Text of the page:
2

The error E948 only occurs if hidden is not set. In this case vim does not allow to move a modified buffer out of view (lingua Vim: "abandon"). A terminal buffer with a running process (e.g. the shell) is handled like a modified file. Add set hidden to your vimrc. This allows to abandon a modified buffer and a terminal with a running process. See :help ...


2

Add FZF setup: func! s:insert_file_name(lines) let @@ = fnamemodify(a:lines[0], ":p") normal! p endfunc let g:fzf_action = { 'ctrl-r': function('s:insert_file_name')} Then open :Files select a file and press <c-r>. See :h fzf-examples.


2

You can use :Files [PATH] for this. See the command reference. To pass in the directory: :Files %:p:h Alternatively, you can also use lcd to change the directory for the current window, then use FZF as normal.


1

Thanks to @d-ben-knoble, in my case I had vim-surround in my vimrc which was causing this behaviour I removed that and now is fixed.


1

Any idea why I can't open multiple files with an Rg command? That is how Rg is implemented. If there are multiple entries selected it opens all of them in vim quickfix. Check ag_handler it uses for that: https://github.com/junegunn/fzf.vim/blob/0eb385065bf614abb6f38db85f0a09eddec728fc/autoload/fzf/vim.vim#L722 You can rewrite fzf#vim#grep function https://...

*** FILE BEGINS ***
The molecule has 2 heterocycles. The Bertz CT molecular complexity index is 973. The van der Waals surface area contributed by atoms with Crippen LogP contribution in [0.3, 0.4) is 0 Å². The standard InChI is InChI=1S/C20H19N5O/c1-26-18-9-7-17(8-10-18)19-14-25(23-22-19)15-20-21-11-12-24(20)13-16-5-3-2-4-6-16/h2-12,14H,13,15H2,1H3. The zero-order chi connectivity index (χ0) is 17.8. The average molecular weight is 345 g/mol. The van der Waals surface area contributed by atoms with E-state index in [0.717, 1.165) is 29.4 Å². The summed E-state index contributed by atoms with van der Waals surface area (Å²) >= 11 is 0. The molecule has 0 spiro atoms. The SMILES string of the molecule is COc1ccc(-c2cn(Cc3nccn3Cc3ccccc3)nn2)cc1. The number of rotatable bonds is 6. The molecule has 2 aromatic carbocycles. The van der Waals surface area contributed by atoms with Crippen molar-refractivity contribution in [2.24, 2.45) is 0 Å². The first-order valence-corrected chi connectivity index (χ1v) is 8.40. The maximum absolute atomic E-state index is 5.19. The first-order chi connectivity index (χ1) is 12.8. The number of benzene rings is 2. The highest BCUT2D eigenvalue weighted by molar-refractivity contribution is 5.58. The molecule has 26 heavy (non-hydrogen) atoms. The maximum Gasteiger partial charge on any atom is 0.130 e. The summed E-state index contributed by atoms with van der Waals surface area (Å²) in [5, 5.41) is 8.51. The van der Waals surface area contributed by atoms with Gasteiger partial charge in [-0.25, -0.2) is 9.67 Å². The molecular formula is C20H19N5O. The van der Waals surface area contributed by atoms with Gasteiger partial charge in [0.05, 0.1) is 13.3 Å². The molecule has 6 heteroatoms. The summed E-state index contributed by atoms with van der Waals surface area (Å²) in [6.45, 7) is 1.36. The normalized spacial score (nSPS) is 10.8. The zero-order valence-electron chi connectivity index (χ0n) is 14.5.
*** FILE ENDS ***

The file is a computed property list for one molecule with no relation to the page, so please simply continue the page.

1

A bit late but I had this issue as well. As you're using fzf.vim you can configure the Rg command as per their instructions by adding the following to your init.vim file and adding in the --hidden option. command! -bang -nargs=* Rg \ call fzf#vim#grep( \ 'rg --hidden --column --line-number --no-heading --color=always --smart-case -- '.shellescape(<q-...


1

:History command operates on :oldfiles result which is stored in v:oldfiles variable that is loaded from viminfo. You can change it by changing viminfo, there might be better approach, but anyways: the value to adjust is '100 (default) check current value with :set viminfo (mine is: '100,<50,s10,h,rA:,rB:) change '100 to whatever you want, for example ...


1

No, it isn't the normal behavior for fzf.vim. I was able to backspace normally to delete typed text. Check your mappings by running :map <Backspace>.


1

If installed, fzf vim uses bat to add syntax highlighting to the preview. bat comes with several themes available. You can choose a theme by setting the BAT_THEME environment variable. For example, you can add this line to your .bashrc or .zshrc to set the TwoDark theme: export BAT_THEME="TwoDark" To preview the available themes run in your shell: bat --...


1

Thanks to some very helpful comments by @dedowsdi I have discovered some more about the vast world that is Vim. You can test startup load time by running vim --startuptime vtime.log and inspecting the log file. The main problem was due to my viminfo file being 22k lines after the updates below it is only 2.5k. Updating my .vimrc options changed the load ...


1

I ended up using this command in my vimrc with fzf.vim, specifically filtering directories in my current git repo. function! s:append_dir_with_fzf(line) call fzf#run(fzf#wrap({ \ 'options': ['--prompt', a:line.'> '], \ 'source': 'git ls-files $(git rev-parse --show-toplevel) | xargs -n 1 dirname | uniq', \ 'sink': {line -> feedkeys("\<...